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TECHNICAL PAPERS

Blast Wave Reflection From Wedges

[+] Author and Article Information
O. Igra, G. Hu

Pearlstone Center for Aeronautical Engineering Studies, Department of Mechanical Engineering, Ben-Gurion University of the Negev, Beer Sheva, Israel

J. Falcovitz

Institute of Mathematics, Hebrew University of Jerusalem, Jerusalem, Israel

W. Heilig

Ernst Mach Institute, Eckerstr. 4, 79108 Freiburg, Germany

J. Fluids Eng 125(3), 510-519 (Jun 09, 2003) (10 pages) doi:10.1115/1.1567310 History: Received March 29, 2002; Revised December 04, 2002; Online June 09, 2003
Copyright © 2003 by ASME
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References

Ben-Dor, G., 1991, Shock Wave Reflection Phenomena, Springer, New York.
Kobayashi, Y., Takakura, Y., and Higashino, F., 1999, “On Reflection Patterns of Blast Waves and the Real Gas Effect,” G. J. Ball, R. Hillier, and G. T. Roberts, eds., Shock Waves, Proceedings of the 22nd International Symposium on Shock Waves, London, UK.
Heilig, W., 2000 “Use of the Shock Tube for Generating Blast Waves,” Proceedings of the 16th International Symposium on Military Aspects of Blast and Shock, Cranfield University, Oxford, UK.
Falcovitz,  J., and Ben-Artzi,  M., 1995, “Recent Developments of the GRP Method,” Japan Soc. Mech. Engrs. Int. J. Ser. B, 38, pp. 497–517.
Strang,  G., 1968, “On the Construction and Comparison of Difference Schemes,” SIAM (Soc. Ind. Appl. Math.) J. Numer. Anal., 5, pp. 506–517.
Igra,  O., Falcovitz,  J., Reichenbach,  H., and Heilig,  W., 1996, “Experimental and Numerical Study of the Interaction Between a Planar Shock Wave and a Square Cavity,” J. Fluid Mech., 313, pp. 105–130.
Falcovitz,  J., Alfandary,  G., and Hanoch,  G., 1997, “A Two-Dimensional Conservation Laws Scheme for Compressible Flows With Moving Boundaries,” J. Comput. Phys., 138, pp. 83–102.
Igra,  O., Wu,  X., Falcovitz,  J., Meguro,  T., Takayama,  K., and Heilig,  W., 2001, “Experimental and Numerical Study of Shock Wave Propagation Through Double-Bend Ducts,” J. Fluid Mech., 437, pp. 255–282.
Igra,  O., Wu,  X., Hu,  G., and Falcovitz,  J., 2002, “Shock Wave Propagation Into a Dust-Gas Suspension Inside a Double-Bend Conduit,” ASME J. Fluids Eng., 124, pp. 483–491.

Figures

Grahic Jump Location
Blast wave generation in a short driver shock tube. The driver length is 45 mm P4=5 bars,P1=748 torr, and T1=20.1°C.
Grahic Jump Location
Schematic description of the wedge location in the shock tube test section
Grahic Jump Location
Wave pattern evolved over the wedge 132 μs after the incident blast wave passed the wedge leading edge. Initial conditions are: the driver length is 45 mm P4=5 bars,P1=748 torr, and T1=20.1°C. The driver and the driven gases are air.
Grahic Jump Location
Wave pattern evolved over the wedge 192 μs after the incident blast wave passed the wedge leading edge. Initial conditions as indicated in Fig. 3.
Grahic Jump Location
Wave pattern evolved over the wedge 252 μs after the incident blast wave passed the wedge leading edge. Initial conditions as indicated in Fig. 3.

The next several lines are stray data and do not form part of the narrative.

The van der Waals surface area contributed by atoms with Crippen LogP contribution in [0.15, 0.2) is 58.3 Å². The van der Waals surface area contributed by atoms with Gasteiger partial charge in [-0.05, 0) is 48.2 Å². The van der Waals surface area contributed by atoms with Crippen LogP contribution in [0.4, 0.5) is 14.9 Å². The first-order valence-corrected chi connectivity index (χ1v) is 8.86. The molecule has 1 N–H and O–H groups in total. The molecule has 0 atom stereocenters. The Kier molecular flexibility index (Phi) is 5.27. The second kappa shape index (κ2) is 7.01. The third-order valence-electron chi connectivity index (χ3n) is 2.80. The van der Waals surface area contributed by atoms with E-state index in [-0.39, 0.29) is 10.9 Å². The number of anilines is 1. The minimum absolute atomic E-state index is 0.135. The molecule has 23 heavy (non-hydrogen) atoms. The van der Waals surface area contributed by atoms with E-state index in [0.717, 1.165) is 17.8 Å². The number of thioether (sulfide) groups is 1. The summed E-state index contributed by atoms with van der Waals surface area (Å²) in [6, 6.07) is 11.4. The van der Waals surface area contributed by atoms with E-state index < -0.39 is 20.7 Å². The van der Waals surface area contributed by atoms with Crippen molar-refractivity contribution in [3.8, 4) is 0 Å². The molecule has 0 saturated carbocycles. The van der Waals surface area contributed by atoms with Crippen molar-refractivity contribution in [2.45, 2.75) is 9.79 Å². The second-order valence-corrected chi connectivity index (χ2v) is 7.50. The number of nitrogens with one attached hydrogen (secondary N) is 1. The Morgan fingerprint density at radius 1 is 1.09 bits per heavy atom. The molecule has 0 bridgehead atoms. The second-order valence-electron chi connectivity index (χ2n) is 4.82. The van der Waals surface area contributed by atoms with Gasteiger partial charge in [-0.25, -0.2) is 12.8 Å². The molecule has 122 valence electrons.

Grahic Jump Location
Wave pattern evolved over the wedge 312 μs after the incident blast wave passed the wedge leading edge. Initial conditions as indicated in Fig. 3.
Grahic Jump Location
Recorded and computed pressure signatures over the wedge and at the shock tube top wall. Initial conditions are given in Fig. 3. o=measured results, solid line=computed for blast wave, dashed line=computed for a similar shock wave.
Grahic Jump Location
Wave pattern evolved over the wedge 106 μs after the incident blast wave passed the wedge leading edge. The driver length is 45 mm, P4=30 bar,P1=748.7 torr, and T1=20.4°C. Both the driver and the driven gases are air.
Grahic Jump Location
Wave pattern evolved over the wedge 163 μs after the incident blast wave passed the wedge leading edge. Initial conditions as indicated in Fig. 8.
Grahic Jump Location
Wave pattern evolved over the wedge 221 μs after the incident blast wave passed the wedge leading edge. Initial conditions as indicated in Fig. 8.
Grahic Jump Location
Recorded and computed pressure signatures over the wedge and at the shock tube upper wall. Initial conditions are given in Fig. 8. o=measured results, solid line=computed blast wave, dashed line=computed shock wave.
Grahic Jump Location
Wave pattern evolved over the wedge 197 μs after the transmitted blast wave passed the wedge leading edge. Initial conditions are: driver’s length 15 mm, P4=5 bar,P1=738.6 torr, and T1=20.9°C. Both the driver and the driven gases are air.
Grahic Jump Location
Wave pattern evolved over the wedge 343 μs after the incident blast wave passed the wedge leading edge. Initial conditions as indicated in Fig. 12.
Grahic Jump Location
Recorded and computed pressure signatures over a wedge and at the shock tube top wall. Initial conditions as indicated in Fig. 12. o=measured results, solid line=blast wave and dashed line=similar shock wave.
Grahic Jump Location
Blast wave generation in a very short driver shock tube. The driver length is 15 mm, P4=5,P1=738.6 torr, and T1=20.9°C.

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